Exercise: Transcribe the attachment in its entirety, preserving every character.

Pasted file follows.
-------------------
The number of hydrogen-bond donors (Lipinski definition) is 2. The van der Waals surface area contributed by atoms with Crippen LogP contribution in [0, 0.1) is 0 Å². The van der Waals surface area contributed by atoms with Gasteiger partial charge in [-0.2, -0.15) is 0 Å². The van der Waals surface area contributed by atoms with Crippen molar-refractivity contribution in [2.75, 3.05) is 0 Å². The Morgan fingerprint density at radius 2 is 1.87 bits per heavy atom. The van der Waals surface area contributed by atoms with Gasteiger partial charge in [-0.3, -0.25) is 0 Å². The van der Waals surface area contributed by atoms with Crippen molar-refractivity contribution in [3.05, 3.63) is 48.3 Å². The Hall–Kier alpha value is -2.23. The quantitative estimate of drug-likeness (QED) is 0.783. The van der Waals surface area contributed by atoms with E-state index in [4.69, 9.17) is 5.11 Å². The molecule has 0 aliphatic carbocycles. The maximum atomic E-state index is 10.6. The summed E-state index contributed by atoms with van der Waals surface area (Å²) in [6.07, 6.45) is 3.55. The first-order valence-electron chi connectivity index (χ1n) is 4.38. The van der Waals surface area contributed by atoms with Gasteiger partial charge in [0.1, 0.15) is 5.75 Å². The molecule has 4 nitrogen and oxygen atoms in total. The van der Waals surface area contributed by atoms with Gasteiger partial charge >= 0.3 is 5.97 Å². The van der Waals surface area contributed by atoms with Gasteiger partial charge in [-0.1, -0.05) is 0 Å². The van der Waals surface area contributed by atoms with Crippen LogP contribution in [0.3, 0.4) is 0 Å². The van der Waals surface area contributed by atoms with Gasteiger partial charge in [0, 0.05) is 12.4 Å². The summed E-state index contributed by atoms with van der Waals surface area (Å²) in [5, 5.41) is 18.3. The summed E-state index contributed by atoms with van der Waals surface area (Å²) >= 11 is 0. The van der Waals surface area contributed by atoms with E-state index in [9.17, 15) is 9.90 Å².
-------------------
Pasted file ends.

The number of hydrogen-bond donors (Lipinski definition) is 2. The van der Waals surface area contributed by atoms with Crippen LogP contribution in [0, 0.1) is 0 Å². The van der Waals surface area contributed by atoms with Gasteiger partial charge in [-0.2, -0.15) is 0 Å². The van der Waals surface area contributed by atoms with Crippen molar-refractivity contribution in [2.75, 3.05) is 0 Å². The Morgan fingerprint density at radius 2 is 1.87 bits per heavy atom. The van der Waals surface area contributed by atoms with Gasteiger partial charge in [-0.3, -0.25) is 0 Å². The van der Waals surface area contributed by atoms with Crippen molar-refractivity contribution in [3.05, 3.63) is 48.3 Å². The Hall–Kier alpha value is -2.23. The quantitative estimate of drug-likeness (QED) is 0.783. The van der Waals surface area contributed by atoms with E-state index in [4.69, 9.17) is 5.11 Å². The molecule has 0 aliphatic carbocycles. The maximum atomic E-state index is 10.6. The summed E-state index contributed by atoms with van der Waals surface area (Å²) in [6.07, 6.45) is 3.55. The first-order valence-electron chi connectivity index (χ1n) is 4.38. The van der Waals surface area contributed by atoms with Gasteiger partial charge in [0.1, 0.15) is 5.75 Å². The molecule has 4 nitrogen and oxygen atoms in total. The van der Waals surface area contributed by atoms with Gasteiger partial charge >= 0.3 is 5.97 Å². The van der Waals surface area contributed by atoms with Gasteiger partial charge in [-0.1, -0.05) is 0 Å². The van der Waals surface area contributed by atoms with Crippen LogP contribution in [0.3, 0.4) is 0 Å². The van der Waals surface area contributed by atoms with Gasteiger partial charge in [0, 0.05) is 12.4 Å². The summed E-state index contributed by atoms with van der Waals surface area (Å²) in [5, 5.41) is 18.3. The summed E-state index contributed by atoms with van der Waals surface area (Å²) >= 11 is 0. The van der Waals surface area contributed by atoms with E-state index in [9.17, 15) is 9.90 Å².